Reliability of Cognitive Faculties: A Critic on Plantinga’s View on Atheist Naturalism

JOURNAL OF RELIGIOUS THOUGHT 20 (77):127-150 (2020)

Abstract

In the naturalism and evolutionism context, the ultimate objective and function of cognitive faculties is adaptation, survival and reproduction. Our cognitive faculties are not developed to generate true beliefs, therefore, but to have adapt behavior. Alvin Planatinga is not at ease with naturalism idea. To him, the problem with naturalism is the non-existence of proper understanding on the manner by which the belief and behavior are interrelated, thus, he concludes that the reliability of cognitive faculties are founded on low naturalistic evolutionism; because any alleged argument against these faculties, first, requires reliable perceptual faculties and next, if we realize lack of reliability in these faculties we developed self-defeating belief, consequently, in both the cases naturalism face criticism. Plantiga’s criticism on naturalism view as to reliability of cognitive faculties has made some philosophers encounter problems like: 1) high probability of interrelating casual belief and behavior, 2) argument based on personal incredulity, 3) lack of distinction between reflective and non-reflective knowledge, 4) finding independent evidence for reliability as to escape self-defeating, 5) the external status of mental states and 6) the problem of circle. To the authors here, except the problem of circle, Plantiga has been able to find proper answer for the rest of five problems. The objective here is to analyze, complete, expand and criticize Plantiga’s notion in rejecting the atheistic naturalism through the ability to secure cognitive faculties to unveil consistency of the new scientific findings with religious beliefs.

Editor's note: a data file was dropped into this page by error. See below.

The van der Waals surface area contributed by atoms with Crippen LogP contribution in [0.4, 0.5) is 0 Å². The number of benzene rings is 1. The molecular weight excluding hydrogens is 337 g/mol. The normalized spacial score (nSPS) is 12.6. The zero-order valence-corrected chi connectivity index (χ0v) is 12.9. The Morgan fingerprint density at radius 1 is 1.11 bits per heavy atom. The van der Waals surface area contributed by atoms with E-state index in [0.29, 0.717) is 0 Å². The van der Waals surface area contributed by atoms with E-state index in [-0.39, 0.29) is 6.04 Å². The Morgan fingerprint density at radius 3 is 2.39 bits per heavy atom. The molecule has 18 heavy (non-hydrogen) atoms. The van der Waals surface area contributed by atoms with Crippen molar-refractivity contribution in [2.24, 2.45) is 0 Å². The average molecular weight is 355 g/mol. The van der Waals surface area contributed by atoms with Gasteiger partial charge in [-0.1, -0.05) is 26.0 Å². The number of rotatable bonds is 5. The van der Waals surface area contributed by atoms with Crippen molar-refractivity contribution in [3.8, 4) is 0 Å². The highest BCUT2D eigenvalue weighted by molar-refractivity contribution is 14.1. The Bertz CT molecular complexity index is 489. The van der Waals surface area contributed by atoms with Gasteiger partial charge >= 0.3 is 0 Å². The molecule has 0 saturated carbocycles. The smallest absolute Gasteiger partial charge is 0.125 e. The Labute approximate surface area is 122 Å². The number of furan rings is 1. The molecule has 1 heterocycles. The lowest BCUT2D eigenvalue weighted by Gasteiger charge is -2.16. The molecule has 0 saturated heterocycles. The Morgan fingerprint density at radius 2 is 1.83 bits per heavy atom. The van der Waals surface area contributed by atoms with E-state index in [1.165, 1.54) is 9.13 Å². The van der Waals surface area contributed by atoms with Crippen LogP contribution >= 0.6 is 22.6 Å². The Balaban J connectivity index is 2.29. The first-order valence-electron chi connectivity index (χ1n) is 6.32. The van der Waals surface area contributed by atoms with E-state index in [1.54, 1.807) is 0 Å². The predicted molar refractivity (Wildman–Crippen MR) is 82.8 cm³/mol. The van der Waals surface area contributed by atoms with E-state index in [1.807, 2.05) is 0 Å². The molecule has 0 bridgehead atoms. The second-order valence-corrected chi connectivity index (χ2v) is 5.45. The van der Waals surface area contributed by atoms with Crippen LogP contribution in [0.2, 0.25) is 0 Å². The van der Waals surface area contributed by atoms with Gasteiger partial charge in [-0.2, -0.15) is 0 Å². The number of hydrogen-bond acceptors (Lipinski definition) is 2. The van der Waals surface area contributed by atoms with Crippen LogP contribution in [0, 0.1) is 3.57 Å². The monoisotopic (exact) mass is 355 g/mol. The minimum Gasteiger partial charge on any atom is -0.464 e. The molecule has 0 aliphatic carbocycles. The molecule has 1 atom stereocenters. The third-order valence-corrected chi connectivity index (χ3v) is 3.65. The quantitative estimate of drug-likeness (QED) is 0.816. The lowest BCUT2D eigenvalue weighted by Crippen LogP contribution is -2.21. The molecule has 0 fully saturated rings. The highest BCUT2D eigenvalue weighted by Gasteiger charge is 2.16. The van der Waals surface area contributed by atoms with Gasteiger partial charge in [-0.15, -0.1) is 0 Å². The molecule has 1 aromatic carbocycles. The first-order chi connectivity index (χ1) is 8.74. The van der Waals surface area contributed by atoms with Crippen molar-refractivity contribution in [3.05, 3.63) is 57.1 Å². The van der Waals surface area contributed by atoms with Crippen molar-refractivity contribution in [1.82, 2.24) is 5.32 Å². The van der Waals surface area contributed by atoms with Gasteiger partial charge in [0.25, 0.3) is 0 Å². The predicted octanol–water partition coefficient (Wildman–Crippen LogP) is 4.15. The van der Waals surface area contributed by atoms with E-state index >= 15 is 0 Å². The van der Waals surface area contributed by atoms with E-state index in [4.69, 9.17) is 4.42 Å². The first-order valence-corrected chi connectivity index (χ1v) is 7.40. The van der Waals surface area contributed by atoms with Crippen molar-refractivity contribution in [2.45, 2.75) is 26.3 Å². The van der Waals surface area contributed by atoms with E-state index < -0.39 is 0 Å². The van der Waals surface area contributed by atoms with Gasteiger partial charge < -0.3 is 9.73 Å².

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Religious Thought
Shiraz University

References found in this work

Objective Knowledge: An Evolutionary Approach.Karl Raimund Popper - 1972 - Oxford, England: Oxford University Press.
Natural Kinds.Willard V. Quine - 1969 - In Jaegwon Kim & Ernest Sosa (eds.), Ontological Relativity and Other Essays. Columbia University Press. pp. 114-38.
Epistemology in the Age of Neuroscience.Patricia Smith Churchland - 1987 - Journal of Philosophy 84 (10):544-553.

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